Early support for children is essential
Brain development in infancy is astonishing. According to the Center on the Developing Child at Harvard University, a million connections are made in the brain every second in the first three years of life. The centre notes: “As early experiences shape the architecture of the developing brain, they also lay the foundations of sound mental health.”
Dr. Stella Acquarone quotes in her book ‘ Changing Destinies’ that it is essential to take into account that two-thirds of brain development occurs within the first two years of life and any disruption to this might hinder normal brain development. Therefore the earlier we are able to diagnose, intervene and treat disruptions to normal communication, the less damage there will be to the child, the child-parent relationship, and corresponding neurological systems.
In support of this, in a recent presentation at the Atlantic Summer Institute in Prince Edward Island, Dr. Chaya Kulkarni discussed the work of the Infant Mental Health Promotion initiative at the Hospital for Sick Children in Toronto, of which she is the director. Not only are the first three years of life key, she noted, but the mother’s emotional state and level of stress during pregnancy can affect the emotional, behavioural and cognitive outcomes of the child she is carrying.
She emphasized that relationships are foundational to achieving the tasks of childhood, and that secure attachment between the infant and the caregiver (usually the parent) is key, while isolation, indifference and neglect are traumatic. This can include constant attention given to mobile phones and computer work over that of a child. Fun, enjoyment, involvement in daily chores and variation in activities creates opiates that reinforce positive and secure attachments to parents whilst also reinforcing the capacity for cognitive attainments and positive social interactions.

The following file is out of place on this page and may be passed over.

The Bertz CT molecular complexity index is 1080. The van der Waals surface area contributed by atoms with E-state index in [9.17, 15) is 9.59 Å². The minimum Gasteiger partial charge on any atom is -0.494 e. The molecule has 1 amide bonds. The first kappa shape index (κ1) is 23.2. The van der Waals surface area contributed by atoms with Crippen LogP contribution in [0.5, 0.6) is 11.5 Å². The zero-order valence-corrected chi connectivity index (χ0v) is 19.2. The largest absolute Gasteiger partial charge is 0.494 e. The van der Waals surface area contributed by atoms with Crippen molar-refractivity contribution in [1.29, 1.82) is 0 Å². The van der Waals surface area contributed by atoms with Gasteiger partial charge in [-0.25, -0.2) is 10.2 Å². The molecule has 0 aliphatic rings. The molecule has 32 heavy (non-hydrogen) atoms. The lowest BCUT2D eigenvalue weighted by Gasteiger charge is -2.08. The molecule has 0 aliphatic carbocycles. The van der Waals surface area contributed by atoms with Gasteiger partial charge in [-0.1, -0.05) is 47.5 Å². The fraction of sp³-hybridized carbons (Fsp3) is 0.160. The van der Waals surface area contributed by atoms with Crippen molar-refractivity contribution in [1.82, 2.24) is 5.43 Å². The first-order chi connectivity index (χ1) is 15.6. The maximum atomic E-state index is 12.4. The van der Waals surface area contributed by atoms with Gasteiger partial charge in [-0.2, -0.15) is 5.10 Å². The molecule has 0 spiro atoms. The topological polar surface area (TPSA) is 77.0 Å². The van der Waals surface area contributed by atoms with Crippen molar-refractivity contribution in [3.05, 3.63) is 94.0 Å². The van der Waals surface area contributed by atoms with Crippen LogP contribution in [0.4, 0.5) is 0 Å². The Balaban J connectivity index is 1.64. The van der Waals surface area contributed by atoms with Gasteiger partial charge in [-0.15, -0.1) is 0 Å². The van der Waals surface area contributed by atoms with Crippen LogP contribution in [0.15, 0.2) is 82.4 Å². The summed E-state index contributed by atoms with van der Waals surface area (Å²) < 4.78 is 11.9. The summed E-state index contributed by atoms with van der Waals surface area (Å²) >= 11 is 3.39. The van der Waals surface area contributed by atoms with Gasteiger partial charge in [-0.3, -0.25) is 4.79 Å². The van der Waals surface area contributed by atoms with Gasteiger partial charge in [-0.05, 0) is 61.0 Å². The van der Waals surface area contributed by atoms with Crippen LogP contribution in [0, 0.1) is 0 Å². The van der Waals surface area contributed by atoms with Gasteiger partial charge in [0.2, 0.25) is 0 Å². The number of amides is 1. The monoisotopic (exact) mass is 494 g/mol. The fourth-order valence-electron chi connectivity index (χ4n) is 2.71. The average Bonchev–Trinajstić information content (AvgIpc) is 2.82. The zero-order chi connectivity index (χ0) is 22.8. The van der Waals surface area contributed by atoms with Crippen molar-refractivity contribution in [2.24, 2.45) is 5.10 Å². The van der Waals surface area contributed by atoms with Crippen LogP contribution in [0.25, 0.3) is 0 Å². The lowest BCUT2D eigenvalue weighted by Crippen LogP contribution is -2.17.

In recent years, there has been a growing recognition of the traumatic mental and physical health impacts of adverse childhood experiences (ACEs). These are things such as physical and emotional abuse, neglect, caregiver mental illness, household violence and poverty. Such experiences are very stressful to infants and young children, and the more ACEs they experience, the greater the impact. Such prolonged stress is toxic, and “can have a cumulative toll on an individual’s physical and mental health-for a lifetime,” the Harvard Center notes.
So obviously we need to reduce the number of ACEs, and the evidence shows that there are several key things we need to do in the early years. The focus must be on the entire family, and on reducing the level of stress within the family.
Beyond that, we need to identify parents and infants that need support in becoming caring and attentive parents and developing strong attachment and positive relationships, and where necessary we need to be able to intervene to protect vulnerable children.